Date of Award
Master of Science
Edwin Burdette, Qiuhong Zhao
This thesis presents the experimental investigation of two joint details for use in precast bridge deck systems. U-bar and headed bar joint details were developed for use in accelerated construction applications. Both details, in practice, would consist of staggered protruding reinforcement that would allow for the anchorage of the precast deck component into the joint. Six specimens containing the joint details were constructed and tested. Three specimens were tested in flexure to simulate the forces that would be experienced in a longitudinal deck joint, and three specimens were tested in tension to simulate the forces that would be experienced in a transverse joint over an interior pier. The three specimens of each test type consisted of one specimen containing the headed bar detail and two specimens containing the u-bar detail. The u-bar detail was tested utilizing two materials, welded wire reinforcement and stainless steel reinforcement. Welded wire reinforcement and stainless steel reinforcement were used for the u-bar detail due to their ductility which was needed to fabricate the tight bend (3db) used in the detail. The tight bend was used to minimize the thickness of the deck. The main objective of the testing was to determine if the joint details could create a precast deck system that could emulate the monolithic behavior of the predominately used cast-in-place deck systems. To achieve monolithic behavior in a precast deck system the joints must be able to transfer shear and tension forces as well as moments. The second objective of this investigation was to determine the best performing detail for further investigation. The additional investigation of the best performing joint detail would then be the first step in creating standard design guidelines and details to ease the future implementation of joints for precast bridge deck systems.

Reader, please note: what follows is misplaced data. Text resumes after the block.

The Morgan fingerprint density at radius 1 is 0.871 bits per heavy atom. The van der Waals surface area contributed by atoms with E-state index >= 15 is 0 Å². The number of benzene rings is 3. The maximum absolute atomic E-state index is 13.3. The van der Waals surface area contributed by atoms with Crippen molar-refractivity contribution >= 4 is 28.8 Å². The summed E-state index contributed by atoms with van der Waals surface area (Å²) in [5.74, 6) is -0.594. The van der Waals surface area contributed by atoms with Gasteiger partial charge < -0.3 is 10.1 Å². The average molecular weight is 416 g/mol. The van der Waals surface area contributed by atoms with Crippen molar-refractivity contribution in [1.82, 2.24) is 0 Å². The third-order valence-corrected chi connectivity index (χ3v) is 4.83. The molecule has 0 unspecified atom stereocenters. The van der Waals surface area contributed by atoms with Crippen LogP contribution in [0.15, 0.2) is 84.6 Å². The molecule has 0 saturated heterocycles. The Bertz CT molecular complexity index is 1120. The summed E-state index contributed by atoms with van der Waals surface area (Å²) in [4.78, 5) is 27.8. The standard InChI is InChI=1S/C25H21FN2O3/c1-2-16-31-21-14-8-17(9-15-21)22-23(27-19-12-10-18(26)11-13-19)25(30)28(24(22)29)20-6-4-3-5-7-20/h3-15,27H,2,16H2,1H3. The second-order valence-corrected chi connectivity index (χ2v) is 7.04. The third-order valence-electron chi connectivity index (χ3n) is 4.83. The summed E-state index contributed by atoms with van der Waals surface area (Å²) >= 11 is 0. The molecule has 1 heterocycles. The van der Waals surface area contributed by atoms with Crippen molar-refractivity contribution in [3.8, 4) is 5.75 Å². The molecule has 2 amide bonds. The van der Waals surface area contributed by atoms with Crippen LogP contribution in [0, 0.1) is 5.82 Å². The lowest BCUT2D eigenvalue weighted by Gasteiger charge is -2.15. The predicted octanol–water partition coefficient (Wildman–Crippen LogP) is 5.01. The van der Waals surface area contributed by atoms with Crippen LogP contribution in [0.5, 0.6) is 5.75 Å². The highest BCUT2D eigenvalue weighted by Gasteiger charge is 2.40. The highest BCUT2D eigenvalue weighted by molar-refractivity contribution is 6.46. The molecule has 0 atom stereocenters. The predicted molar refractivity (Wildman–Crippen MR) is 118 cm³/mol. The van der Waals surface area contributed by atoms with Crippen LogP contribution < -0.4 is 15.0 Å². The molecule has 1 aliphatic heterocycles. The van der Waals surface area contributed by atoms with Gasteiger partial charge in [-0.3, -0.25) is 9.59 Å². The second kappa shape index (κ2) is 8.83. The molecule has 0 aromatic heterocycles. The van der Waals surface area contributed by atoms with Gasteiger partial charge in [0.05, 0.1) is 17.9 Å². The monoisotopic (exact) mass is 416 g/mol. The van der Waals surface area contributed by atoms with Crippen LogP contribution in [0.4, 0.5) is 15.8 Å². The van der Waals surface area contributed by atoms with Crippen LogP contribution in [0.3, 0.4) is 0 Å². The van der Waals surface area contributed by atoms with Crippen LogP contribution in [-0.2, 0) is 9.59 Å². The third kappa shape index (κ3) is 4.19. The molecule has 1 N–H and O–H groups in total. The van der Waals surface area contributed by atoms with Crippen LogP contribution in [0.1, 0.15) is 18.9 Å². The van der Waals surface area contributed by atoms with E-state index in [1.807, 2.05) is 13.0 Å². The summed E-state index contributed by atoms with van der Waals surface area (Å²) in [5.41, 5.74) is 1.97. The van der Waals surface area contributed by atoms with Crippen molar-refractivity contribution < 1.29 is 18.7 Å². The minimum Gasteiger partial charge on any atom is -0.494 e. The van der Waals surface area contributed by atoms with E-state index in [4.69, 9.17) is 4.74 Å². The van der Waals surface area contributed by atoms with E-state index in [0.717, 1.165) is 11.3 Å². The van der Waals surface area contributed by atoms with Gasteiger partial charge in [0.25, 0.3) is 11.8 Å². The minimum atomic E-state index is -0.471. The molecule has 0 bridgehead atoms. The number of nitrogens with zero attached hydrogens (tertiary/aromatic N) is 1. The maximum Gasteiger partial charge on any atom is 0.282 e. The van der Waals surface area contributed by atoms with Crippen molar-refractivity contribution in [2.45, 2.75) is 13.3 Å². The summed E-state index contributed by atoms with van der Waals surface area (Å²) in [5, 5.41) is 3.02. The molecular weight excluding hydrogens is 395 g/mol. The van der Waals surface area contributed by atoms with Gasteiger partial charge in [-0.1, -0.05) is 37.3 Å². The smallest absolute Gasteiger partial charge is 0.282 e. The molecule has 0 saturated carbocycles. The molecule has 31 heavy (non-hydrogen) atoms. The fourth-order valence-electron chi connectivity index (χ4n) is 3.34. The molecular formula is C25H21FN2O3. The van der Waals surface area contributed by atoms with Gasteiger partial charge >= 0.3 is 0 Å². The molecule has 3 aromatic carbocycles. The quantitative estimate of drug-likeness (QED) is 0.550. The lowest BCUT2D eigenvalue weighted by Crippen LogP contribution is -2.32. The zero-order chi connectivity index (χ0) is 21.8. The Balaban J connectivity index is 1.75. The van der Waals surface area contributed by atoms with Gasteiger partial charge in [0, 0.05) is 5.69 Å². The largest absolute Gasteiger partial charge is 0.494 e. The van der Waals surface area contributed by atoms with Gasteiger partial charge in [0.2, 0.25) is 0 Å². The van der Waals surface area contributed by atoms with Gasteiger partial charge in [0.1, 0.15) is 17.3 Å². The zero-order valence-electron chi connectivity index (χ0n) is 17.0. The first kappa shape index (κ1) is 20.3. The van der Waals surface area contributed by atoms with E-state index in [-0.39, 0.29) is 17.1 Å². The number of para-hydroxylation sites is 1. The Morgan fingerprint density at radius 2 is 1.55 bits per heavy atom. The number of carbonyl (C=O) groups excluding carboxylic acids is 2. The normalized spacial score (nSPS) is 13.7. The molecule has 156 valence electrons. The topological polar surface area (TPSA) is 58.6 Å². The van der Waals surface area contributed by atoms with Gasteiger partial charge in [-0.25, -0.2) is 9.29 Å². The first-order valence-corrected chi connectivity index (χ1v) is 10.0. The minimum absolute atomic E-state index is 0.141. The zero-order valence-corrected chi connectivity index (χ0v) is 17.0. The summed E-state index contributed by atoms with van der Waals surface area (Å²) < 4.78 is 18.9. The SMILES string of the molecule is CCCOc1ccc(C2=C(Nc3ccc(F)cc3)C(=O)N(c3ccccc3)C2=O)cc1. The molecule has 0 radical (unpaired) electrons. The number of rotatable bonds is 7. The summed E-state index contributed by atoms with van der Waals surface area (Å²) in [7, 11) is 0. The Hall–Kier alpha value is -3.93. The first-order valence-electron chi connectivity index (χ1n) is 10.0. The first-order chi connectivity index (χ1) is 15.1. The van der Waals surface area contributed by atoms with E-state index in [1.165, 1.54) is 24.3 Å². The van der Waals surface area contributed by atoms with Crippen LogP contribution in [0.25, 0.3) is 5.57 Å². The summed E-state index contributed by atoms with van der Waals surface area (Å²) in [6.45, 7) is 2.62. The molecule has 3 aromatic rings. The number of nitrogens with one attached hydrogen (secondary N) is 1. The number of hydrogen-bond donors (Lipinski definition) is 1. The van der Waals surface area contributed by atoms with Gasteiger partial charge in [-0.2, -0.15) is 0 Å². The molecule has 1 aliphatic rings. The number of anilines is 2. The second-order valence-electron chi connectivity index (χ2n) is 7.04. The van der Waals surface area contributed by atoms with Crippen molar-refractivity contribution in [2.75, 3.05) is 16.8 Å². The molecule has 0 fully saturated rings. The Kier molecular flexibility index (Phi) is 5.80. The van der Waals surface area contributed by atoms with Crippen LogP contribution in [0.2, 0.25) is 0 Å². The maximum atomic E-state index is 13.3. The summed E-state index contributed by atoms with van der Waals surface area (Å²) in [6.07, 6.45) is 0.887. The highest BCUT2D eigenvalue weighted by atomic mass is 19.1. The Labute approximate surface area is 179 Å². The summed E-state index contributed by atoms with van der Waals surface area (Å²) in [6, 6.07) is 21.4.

Lewis, Samuel, "Experimental Investigation of Precast Bridge Deck Joints with U-bar and Headed Bar Joint Details. " Master's Thesis, University of Tennessee, 2009.